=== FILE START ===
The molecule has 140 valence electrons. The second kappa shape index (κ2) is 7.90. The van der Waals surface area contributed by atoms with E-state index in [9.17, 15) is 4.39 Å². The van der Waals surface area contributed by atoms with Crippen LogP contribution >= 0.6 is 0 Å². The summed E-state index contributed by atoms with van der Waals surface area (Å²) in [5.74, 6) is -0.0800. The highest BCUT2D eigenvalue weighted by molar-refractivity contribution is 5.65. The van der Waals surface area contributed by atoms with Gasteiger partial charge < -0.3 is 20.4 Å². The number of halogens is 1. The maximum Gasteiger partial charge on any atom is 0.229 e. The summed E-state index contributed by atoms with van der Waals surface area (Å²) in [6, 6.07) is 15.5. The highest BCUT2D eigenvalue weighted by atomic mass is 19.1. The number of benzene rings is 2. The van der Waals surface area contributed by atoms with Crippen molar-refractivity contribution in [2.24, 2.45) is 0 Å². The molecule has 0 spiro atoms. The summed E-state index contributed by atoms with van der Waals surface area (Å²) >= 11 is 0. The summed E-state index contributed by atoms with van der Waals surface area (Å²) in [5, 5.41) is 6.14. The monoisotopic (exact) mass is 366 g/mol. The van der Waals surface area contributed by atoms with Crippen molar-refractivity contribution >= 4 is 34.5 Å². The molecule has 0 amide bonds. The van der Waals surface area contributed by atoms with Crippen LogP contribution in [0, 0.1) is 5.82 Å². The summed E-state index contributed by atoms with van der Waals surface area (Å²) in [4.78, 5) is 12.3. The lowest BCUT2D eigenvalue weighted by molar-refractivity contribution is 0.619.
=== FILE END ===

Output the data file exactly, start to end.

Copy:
The molecule has 140 valence electrons. The second kappa shape index (κ2) is 7.90. The van der Waals surface area contributed by atoms with E-state index in [9.17, 15) is 4.39 Å². The van der Waals surface area contributed by atoms with Crippen LogP contribution >= 0.6 is 0 Å². The summed E-state index contributed by atoms with van der Waals surface area (Å²) in [5.74, 6) is -0.0800. The highest BCUT2D eigenvalue weighted by molar-refractivity contribution is 5.65. The van der Waals surface area contributed by atoms with Gasteiger partial charge < -0.3 is 20.4 Å². The number of halogens is 1. The maximum Gasteiger partial charge on any atom is 0.229 e. The summed E-state index contributed by atoms with van der Waals surface area (Å²) in [6, 6.07) is 15.5. The highest BCUT2D eigenvalue weighted by atomic mass is 19.1. The number of benzene rings is 2. The van der Waals surface area contributed by atoms with Crippen molar-refractivity contribution in [2.24, 2.45) is 0 Å². The molecule has 0 spiro atoms. The summed E-state index contributed by atoms with van der Waals surface area (Å²) >= 11 is 0. The summed E-state index contributed by atoms with van der Waals surface area (Å²) in [5, 5.41) is 6.14. The monoisotopic (exact) mass is 366 g/mol. The van der Waals surface area contributed by atoms with Crippen molar-refractivity contribution >= 4 is 34.5 Å². The molecule has 0 amide bonds. The van der Waals surface area contributed by atoms with Crippen LogP contribution in [0, 0.1) is 5.82 Å². The summed E-state index contributed by atoms with van der Waals surface area (Å²) in [4.78, 5) is 12.3. The lowest BCUT2D eigenvalue weighted by molar-refractivity contribution is 0.619.